The fuel issue is increasingly dominating discussions across the UK and European fishing industries, as prices have escalated in the last few weeks to a point where many classes of vessel are already unprofitable, reports Andy Read.

The NFFO wrote to UK fisheries minister Victoria Prentis pointing this out and, like many others, made the link between fishing activity and the wider food and employment chain, at a time when the imported fish on which the UK relies is likely to see significant price increases and supply issues.

NFFO chief executive Barrie Deas wrote: “The contribution made by the UK fishing industry to national and global food security should be central to the government’s revaluation of its policy priorities moving forward in these new, radically altered conditions.

“Against this background, and the continuing volatility in the price of fuel, we consider that it is vital to begin work on support arrangements that would allow threatened fishing vessels to continue functioning. We are not oblivious to the fact that people across the whole country are suffering from the increased cost of energy and foodstuffs.

“A starting point might be the repurposing of the funds currently allocated under FaSS [the Fisheries and Seafood Scheme]. Put bluntly, investing in infrastructure for the future is important, but only if we maintain the fleets through this (hopefully) short-term crisis.”

The confirmation of a €2bn support package by the French government for French consumers, including a four- month subsidy of €0.35m for the French fishing industry, has caused particular difficulties for the Jersey fleet, which shares grounds with a fleet of French vessels licensed to fish in Jersey waters.

Jersey Fishermen’s Association president Don Thompson said: “Fuel and wages are the two really big costs for the fishermen, and there is a level where boats just become unviable. We are in that zone already.

“We are down to two-thirds of what we had for a fleet, and to see the boats now tied up when they should be fishing is terrible.

“What really upsets the fishermen is to see that French boats are still licensed by Jersey, still fishing in our waters on our stock, and receiving a subsidy so that they can stay viable while our boats are tied up.”

In Northern Ireland, where the Nephrops fleet in particular is only just recovering from the major setbacks that Covid created for markets, Northern Ireland FPO chief executive Harry Wick told Fishing News: “Suspension of excise duty our boats pay for fuel is something we hope that DAERA will look at. We are discussing the possibility of a temporary scheme between April and June, but the exact nature or value has yet to be decided.

“We understand that this is a national issue that affects everyone, and that we need a careful and strong business case to be developed – and that in the longer term, fuel support is not possible.

“As a board member of Seafish, I was also pleased it took onboard our requests to use the cost and earnings analysis as a basis for calculating the impacts of the new fuel crisis on the industry, particularly those sectors now rendered unprofitable.

“It is this type of work, that supports evidence-based decision-making, that can best help the industry to weather this second major storm to hit us in as many years.”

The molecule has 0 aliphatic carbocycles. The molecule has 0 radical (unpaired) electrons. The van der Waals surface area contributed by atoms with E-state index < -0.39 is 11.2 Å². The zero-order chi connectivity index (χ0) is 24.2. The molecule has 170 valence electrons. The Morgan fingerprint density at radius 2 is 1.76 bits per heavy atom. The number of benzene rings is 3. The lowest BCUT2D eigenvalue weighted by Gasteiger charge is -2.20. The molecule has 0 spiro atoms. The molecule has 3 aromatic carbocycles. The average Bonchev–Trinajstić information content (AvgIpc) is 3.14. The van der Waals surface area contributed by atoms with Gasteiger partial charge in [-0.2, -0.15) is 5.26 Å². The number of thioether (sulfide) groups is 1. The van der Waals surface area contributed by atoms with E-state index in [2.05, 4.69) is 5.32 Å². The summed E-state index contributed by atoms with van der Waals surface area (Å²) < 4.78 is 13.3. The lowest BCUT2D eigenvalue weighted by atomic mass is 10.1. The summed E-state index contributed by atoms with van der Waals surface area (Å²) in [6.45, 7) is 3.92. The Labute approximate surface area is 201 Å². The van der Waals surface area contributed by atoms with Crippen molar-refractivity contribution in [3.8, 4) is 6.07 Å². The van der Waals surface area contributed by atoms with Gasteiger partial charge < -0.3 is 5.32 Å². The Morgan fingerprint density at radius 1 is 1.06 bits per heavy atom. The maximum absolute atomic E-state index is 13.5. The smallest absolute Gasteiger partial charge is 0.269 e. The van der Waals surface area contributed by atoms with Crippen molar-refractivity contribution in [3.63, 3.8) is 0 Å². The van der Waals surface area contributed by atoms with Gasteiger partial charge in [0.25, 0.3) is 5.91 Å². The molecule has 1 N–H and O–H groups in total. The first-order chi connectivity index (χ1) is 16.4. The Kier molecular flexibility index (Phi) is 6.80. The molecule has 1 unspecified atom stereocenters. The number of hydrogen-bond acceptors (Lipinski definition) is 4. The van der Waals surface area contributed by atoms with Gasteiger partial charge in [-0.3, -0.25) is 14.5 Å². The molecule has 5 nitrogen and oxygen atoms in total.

Highlighting the impact of fuel increases across the entire fishing industry, including smaller operators, the Seafarers’ Advice and Information Line said “Boats are finding it unsustainable to go out and fish with the current fuel price increases. Inevitably, this is hitting the smaller companies harder.

“We encourage fishers to contact Seafarers’ Advice to check what type of assistance is available through existing hardship funds.”

In Europe, an estimated 6,000 of the 9,000 Spanish vessels followed a call from fishermen’s leaders for a temporary tie-up last week, to highlight their plight and requests for financial support similar to that provided to French fishermen.

Patrick Murphy, CEO of the Irish South and West Fish Producers’ Organisation, stated in a letter to Irish minister of the marine Charlie McConalogue, copied to the EU commissioner, that the bulk of the Irish fleet would soon be tied up, creating food insecurity and knock-on impacts across the entire value chain, and urged the Irish cabinet to approve emergency fuel subsidies for the fleet or, failing that, a funded tie-up scheme.

At EU level, Charlina Vitcheva, director-general of DG MARE, told the North Western Waters Advisory Council and the North Sea Advisory Council: “We are working to act quickly, in the coming days, to address the real needs of the sector.

This includes looking at possible reallocation of the existing funding under the EMFF (2014- 2020) and triggering the crisis mechanism under the EMFAF (2021-2027), as well as EU state aid options.”

EU commissioner Virginijus Sinkevicius tweeted: “Our fisheries, aquaculture and processing sectors are facing big challenges due to high energy, oxygen and raw material prices.

“We will be proposing specific state aid and EMFAF measures to support them, whilst our long-term focus should be on the sector’s decarbonisation.”

This story was taken from the latest issue of Fishing News. For more up-to-date and in-depth reports on the UK and Irish commercial fishing sector, subscribe to Fishing News here or buy the latest single issue for just £3.30 here


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